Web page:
Director: Gus Van Sant;
In this big surprise of the week (who would expect Sean Connery to come up with his Unforgiven at this stage), black Bronx high school student Jamal Wallace (Rob Brown) meets William Forrester (Sean Connery), an odd neighbourhood resident. A reclusive novelist, hiding from the world since his first brush with fame, Forrester is a literary snob, a lout and a voyeur who loves to peep into neighbours' windows with his binoculars. Wallace is a scholar-athlete, a 16-year-old potential genius who sneaks into Forrester's rancid shrine on a dare. He then finds, after a series of encounters, an acerbic mentor in the scholar-degenerate.
The film could have slid into a condescending drama of a home-boy rescued by a white guru, but director Gus Van Sant avoids the cliches. He focuses instead on the friendship between two exceptional men separated by race and generation. It's a difficult relationship shot tightly in mid shots and close-ups, with a sudden top-angle wide, which emphasises the distance, appearing somewhere in the middle. Forrester is also a sensitive man trying to come to grips with some of the choices he made. Wallace, on the other hand, is negotiating hard with his talents—he is after all an ace basketball player and a gifted writer. He is called to an upmarket Manhattan institution on the basis of his test scores—it turns out that the school is more interested in the black kid winning a sports trophy.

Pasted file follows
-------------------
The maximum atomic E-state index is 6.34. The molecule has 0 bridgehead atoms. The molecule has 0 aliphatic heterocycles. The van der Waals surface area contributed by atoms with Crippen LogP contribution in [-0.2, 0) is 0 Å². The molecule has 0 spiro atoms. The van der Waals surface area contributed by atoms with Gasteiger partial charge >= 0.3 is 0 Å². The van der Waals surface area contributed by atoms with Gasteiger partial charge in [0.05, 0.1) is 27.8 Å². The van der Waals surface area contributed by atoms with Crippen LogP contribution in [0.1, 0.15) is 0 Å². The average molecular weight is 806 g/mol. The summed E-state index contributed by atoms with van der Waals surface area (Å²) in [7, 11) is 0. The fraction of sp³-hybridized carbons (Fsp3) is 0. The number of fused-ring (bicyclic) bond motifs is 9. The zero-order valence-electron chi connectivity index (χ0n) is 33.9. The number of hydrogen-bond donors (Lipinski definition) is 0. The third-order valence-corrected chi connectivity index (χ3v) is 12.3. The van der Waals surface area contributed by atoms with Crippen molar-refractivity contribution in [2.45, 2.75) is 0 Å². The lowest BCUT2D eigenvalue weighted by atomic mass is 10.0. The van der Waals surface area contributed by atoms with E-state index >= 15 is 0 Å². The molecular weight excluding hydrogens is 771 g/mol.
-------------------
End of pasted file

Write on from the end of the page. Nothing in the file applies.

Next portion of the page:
By choosing a non-actor to essay Wallace's role, Sant succeeds in bringing a certain deadpanness to his role. Brown is consistent throughout without having to emote—it gives him the kind of cool intensity, which collates well with the tough situations Wallace has to face. One of them includes an unspoken attraction with a classmate (Anna Paquin) whose father is on the school board.
Finding Forrester is also unsentimental about Wallace's colour. It is, however, Forrester who intrigues you—it is rare to get his type in a leading role, and Sean Connery brings out the pungent irony latent in the character.
The problem, however, is the unusually low-key treatment towards the end—Sant is unable to hold the movie when Forrester sheds his reclusiveness to stand up for his friend. The climax looks hurried and you can see the austere tone actually giving way to a tame melodrama.